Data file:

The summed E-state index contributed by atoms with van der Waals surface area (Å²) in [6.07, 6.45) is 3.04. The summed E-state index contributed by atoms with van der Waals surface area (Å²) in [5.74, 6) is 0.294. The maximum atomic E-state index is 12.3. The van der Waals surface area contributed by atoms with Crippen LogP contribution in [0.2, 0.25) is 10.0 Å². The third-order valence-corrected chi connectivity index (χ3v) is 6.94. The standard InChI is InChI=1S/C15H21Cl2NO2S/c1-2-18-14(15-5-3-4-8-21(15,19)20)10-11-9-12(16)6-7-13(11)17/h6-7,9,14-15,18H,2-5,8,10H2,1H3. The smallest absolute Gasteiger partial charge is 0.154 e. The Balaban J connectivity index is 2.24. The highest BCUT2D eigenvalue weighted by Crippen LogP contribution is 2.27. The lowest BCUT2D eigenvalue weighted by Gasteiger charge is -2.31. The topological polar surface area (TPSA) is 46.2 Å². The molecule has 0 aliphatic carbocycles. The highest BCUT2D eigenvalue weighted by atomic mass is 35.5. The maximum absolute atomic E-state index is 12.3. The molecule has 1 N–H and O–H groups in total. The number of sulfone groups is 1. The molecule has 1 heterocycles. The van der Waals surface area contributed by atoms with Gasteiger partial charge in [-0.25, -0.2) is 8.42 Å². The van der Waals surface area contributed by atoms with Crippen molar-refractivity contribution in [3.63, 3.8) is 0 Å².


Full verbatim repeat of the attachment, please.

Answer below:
The summed E-state index contributed by atoms with van der Waals surface area (Å²) in [6.07, 6.45) is 3.04. The summed E-state index contributed by atoms with van der Waals surface area (Å²) in [5.74, 6) is 0.294. The maximum atomic E-state index is 12.3. The van der Waals surface area contributed by atoms with Crippen LogP contribution in [0.2, 0.25) is 10.0 Å². The third-order valence-corrected chi connectivity index (χ3v) is 6.94. The standard InChI is InChI=1S/C15H21Cl2NO2S/c1-2-18-14(15-5-3-4-8-21(15,19)20)10-11-9-12(16)6-7-13(11)17/h6-7,9,14-15,18H,2-5,8,10H2,1H3. The smallest absolute Gasteiger partial charge is 0.154 e. The Balaban J connectivity index is 2.24. The highest BCUT2D eigenvalue weighted by Crippen LogP contribution is 2.27. The lowest BCUT2D eigenvalue weighted by Gasteiger charge is -2.31. The topological polar surface area (TPSA) is 46.2 Å². The molecule has 0 aliphatic carbocycles. The highest BCUT2D eigenvalue weighted by atomic mass is 35.5. The maximum absolute atomic E-state index is 12.3. The molecule has 1 N–H and O–H groups in total. The number of sulfone groups is 1. The molecule has 1 heterocycles. The van der Waals surface area contributed by atoms with Gasteiger partial charge in [-0.25, -0.2) is 8.42 Å². The van der Waals surface area contributed by atoms with Crippen molar-refractivity contribution in [3.63, 3.8) is 0 Å².